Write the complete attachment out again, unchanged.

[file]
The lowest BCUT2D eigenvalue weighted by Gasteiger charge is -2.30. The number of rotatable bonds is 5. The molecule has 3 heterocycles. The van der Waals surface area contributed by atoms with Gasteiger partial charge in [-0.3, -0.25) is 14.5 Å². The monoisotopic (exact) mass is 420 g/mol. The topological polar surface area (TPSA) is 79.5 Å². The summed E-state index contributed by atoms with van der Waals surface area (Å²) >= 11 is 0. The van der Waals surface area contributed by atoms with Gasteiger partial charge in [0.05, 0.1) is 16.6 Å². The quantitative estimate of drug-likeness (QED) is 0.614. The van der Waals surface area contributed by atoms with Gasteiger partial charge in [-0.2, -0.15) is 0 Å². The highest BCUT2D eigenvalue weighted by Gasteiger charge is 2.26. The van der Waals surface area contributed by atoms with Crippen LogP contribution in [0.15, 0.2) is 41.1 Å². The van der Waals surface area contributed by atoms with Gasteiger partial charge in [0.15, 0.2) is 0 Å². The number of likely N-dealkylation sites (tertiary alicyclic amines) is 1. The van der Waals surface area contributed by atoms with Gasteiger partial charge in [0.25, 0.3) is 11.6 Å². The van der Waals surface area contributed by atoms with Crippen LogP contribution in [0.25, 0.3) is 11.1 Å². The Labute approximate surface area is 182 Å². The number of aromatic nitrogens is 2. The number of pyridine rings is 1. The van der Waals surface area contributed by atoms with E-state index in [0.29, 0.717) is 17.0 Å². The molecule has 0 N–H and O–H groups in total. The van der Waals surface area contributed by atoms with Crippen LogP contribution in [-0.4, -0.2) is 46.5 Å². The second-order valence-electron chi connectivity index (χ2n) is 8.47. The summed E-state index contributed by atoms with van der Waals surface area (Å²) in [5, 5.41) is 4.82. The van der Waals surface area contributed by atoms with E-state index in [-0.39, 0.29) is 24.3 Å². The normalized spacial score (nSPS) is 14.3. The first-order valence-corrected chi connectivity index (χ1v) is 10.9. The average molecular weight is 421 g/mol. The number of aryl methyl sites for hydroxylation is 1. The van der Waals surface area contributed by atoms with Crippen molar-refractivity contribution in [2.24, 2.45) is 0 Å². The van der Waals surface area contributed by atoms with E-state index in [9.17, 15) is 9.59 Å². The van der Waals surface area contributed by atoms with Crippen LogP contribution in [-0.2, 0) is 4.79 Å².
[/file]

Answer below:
The lowest BCUT2D eigenvalue weighted by Gasteiger charge is -2.30. The number of rotatable bonds is 5. The molecule has 3 heterocycles. The van der Waals surface area contributed by atoms with Gasteiger partial charge in [-0.3, -0.25) is 14.5 Å². The monoisotopic (exact) mass is 420 g/mol. The topological polar surface area (TPSA) is 79.5 Å². The summed E-state index contributed by atoms with van der Waals surface area (Å²) >= 11 is 0. The van der Waals surface area contributed by atoms with Gasteiger partial charge in [0.05, 0.1) is 16.6 Å². The quantitative estimate of drug-likeness (QED) is 0.614. The van der Waals surface area contributed by atoms with Gasteiger partial charge in [-0.2, -0.15) is 0 Å². The highest BCUT2D eigenvalue weighted by Gasteiger charge is 2.26. The van der Waals surface area contributed by atoms with Crippen LogP contribution in [0.15, 0.2) is 41.1 Å². The van der Waals surface area contributed by atoms with Gasteiger partial charge in [0.15, 0.2) is 0 Å². The number of likely N-dealkylation sites (tertiary alicyclic amines) is 1. The van der Waals surface area contributed by atoms with Gasteiger partial charge in [0.25, 0.3) is 11.6 Å². The van der Waals surface area contributed by atoms with Crippen LogP contribution in [0.25, 0.3) is 11.1 Å². The Labute approximate surface area is 182 Å². The number of aromatic nitrogens is 2. The number of pyridine rings is 1. The van der Waals surface area contributed by atoms with E-state index in [0.29, 0.717) is 17.0 Å². The molecule has 0 N–H and O–H groups in total. The van der Waals surface area contributed by atoms with Crippen LogP contribution in [-0.4, -0.2) is 46.5 Å². The second-order valence-electron chi connectivity index (χ2n) is 8.47. The summed E-state index contributed by atoms with van der Waals surface area (Å²) in [5, 5.41) is 4.82. The van der Waals surface area contributed by atoms with E-state index in [-0.39, 0.29) is 24.3 Å². The normalized spacial score (nSPS) is 14.3. The first-order valence-corrected chi connectivity index (χ1v) is 10.9. The average molecular weight is 421 g/mol. The number of aryl methyl sites for hydroxylation is 1. The van der Waals surface area contributed by atoms with Crippen molar-refractivity contribution in [2.24, 2.45) is 0 Å². The van der Waals surface area contributed by atoms with E-state index in [9.17, 15) is 9.59 Å². The van der Waals surface area contributed by atoms with Crippen LogP contribution in [-0.2, 0) is 4.79 Å².